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Keys for cryptography

What keys are. How they are important.

There's nothing very scary about the basic idea of a key. But please bear with me; get past the introductory material. The basic idea isn't scary, but some of the cleverness in how keys are used in cryptography will, I hope, interest you. Or at least inspire- be you a maker of ciphers, or a breaker.

Even in crypotography, a key is still more or less what a five year old thinks a key is.

Imagine a small village of 100 homes, but even though it is small, the inhabitants are careful and lock their front doors.

It is unlikely that they will 100 different kinds of locks. But even if Mr Smith and Mr Brown have Yale locks on their doors, Mr Smith can't open Mr Brown's door, can he. Same mechanism, but not exactly the same. Mr Smith's key only open's Mr Smith's lock.

Many ciphers use one or more keys. Let's start with a reminder about....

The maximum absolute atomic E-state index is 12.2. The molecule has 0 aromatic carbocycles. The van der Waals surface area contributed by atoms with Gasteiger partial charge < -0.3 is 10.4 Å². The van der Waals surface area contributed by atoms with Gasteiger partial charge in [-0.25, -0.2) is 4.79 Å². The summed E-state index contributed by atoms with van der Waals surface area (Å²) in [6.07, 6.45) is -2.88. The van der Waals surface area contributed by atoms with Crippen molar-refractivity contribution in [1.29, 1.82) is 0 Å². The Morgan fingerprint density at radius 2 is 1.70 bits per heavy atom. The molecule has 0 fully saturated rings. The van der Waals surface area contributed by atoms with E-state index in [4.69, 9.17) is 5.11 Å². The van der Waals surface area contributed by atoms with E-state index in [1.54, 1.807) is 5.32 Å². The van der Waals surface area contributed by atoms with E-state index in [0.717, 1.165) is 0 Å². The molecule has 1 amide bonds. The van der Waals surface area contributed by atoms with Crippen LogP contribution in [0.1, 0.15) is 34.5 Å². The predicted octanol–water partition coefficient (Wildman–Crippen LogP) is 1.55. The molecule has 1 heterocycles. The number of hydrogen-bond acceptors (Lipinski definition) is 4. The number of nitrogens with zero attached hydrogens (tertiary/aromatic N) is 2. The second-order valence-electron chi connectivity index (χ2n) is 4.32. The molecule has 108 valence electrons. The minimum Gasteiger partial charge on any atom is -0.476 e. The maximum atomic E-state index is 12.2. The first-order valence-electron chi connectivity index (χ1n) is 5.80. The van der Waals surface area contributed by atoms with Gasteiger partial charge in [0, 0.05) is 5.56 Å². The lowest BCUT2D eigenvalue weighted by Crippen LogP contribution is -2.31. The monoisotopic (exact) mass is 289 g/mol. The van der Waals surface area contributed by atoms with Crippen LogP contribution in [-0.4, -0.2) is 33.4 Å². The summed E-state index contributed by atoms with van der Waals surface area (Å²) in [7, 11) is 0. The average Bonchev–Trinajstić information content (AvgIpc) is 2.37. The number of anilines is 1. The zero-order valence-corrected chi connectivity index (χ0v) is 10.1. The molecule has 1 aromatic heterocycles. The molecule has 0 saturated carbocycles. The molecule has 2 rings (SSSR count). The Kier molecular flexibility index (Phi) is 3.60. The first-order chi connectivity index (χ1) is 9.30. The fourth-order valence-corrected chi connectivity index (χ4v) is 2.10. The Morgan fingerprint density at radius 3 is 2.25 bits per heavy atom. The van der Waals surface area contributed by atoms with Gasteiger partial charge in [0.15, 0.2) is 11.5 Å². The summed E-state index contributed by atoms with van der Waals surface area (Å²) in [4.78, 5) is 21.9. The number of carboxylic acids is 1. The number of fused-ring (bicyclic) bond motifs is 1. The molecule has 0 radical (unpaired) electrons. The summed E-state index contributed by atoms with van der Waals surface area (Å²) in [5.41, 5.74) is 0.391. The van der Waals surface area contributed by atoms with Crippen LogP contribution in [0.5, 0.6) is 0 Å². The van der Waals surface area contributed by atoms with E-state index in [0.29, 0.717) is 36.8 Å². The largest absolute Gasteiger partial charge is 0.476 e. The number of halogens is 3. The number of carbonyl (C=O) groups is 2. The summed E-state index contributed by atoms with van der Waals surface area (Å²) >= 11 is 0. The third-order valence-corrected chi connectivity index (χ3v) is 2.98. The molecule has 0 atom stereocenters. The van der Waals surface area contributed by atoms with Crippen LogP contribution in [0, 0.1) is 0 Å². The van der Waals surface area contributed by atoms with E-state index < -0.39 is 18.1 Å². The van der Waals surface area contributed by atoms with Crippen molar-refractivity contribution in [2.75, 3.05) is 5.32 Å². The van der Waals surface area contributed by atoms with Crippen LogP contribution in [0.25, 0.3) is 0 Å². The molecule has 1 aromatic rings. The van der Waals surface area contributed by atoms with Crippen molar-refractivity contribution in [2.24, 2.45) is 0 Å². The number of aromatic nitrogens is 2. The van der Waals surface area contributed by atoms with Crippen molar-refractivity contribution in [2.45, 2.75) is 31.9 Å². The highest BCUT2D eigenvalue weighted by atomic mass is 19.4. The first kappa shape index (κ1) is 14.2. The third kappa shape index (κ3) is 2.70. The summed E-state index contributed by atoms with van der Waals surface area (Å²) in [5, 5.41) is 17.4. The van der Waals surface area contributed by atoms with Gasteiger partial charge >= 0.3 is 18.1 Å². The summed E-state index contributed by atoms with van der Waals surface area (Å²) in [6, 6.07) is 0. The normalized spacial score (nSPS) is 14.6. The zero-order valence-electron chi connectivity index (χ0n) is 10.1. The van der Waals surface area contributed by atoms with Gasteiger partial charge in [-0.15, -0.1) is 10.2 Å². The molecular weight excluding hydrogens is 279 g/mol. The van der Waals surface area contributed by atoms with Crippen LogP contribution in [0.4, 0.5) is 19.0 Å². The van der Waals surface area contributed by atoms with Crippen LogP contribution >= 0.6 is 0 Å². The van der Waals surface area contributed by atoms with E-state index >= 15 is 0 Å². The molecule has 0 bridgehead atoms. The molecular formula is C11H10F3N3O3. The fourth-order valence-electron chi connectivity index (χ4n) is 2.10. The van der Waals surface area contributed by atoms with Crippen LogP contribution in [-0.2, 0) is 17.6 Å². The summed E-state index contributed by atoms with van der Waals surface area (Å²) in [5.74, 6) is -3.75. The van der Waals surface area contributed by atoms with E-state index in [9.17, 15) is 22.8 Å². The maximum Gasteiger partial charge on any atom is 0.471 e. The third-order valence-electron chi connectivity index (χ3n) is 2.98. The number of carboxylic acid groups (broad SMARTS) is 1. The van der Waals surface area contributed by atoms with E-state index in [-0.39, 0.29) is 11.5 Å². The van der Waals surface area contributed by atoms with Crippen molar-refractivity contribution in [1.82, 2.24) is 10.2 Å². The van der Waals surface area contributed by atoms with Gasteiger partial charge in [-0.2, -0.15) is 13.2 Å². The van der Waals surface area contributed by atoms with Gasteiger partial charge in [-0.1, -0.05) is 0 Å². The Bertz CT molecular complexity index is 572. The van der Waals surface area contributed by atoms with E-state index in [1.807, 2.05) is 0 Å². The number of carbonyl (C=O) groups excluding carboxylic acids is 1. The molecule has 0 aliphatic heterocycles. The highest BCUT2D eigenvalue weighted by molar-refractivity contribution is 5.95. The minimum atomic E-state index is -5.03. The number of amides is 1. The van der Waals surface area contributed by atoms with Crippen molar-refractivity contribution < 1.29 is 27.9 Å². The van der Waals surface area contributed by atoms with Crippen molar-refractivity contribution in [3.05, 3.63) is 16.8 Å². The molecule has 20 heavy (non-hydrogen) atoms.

What is a cipher?

Your cipher is the "rule" you use to encrypt something. A crude cipher is "add 1 to each letter"... e.g. make A b, B c, etc... a very simple Caesar cipher. (In the village analogy, the cipher is the brand and model of lock the homeowner is using.)

What is a key?

To illustrate a key in action, let me first define some simple "alphabet arithmetic": If I say "add A to a letter", it means, for this example, that you "add 1", as we did above with the crudely appiled Caesar cipher, A was turned into b, etc. (If you "go past the end", e.g. try to add E (5) to, say, Y, then you "wrap around", and the encrypt of Y, "with D added" would be c.

Now let's say that our cipher is that we take the plaintext, let's say, "CAT", and add, one after the other, the letters of "the key". If, today, the key is a very weak "ABC", then CAT becomes

C     A     T     plaintext.
1(A)  2(B)  3(C)  key (ABC) and "what to add"
d     c     w     encrypted version of plaintext.

(In a simple cipher like this, for a longer message, we just repeat the key over and over, as needed.....)

THE CAT SAT ON THE MAT  "long" plaintext
ABC ABC ABC AB CAB CAB  key, repeated as necessary
hjh dcw tcw pp wig pbv  encrypted version

That's a simple key used by a very simple cipher. But, if you think a little, you can see the principles of "what is a key" from the example.

We could code THE CAT SAT ON THE MAT again, using the same cipher (rule), but a different key. This would result in a different encrypted text... but no "learning curve" for encrypter or decrypter.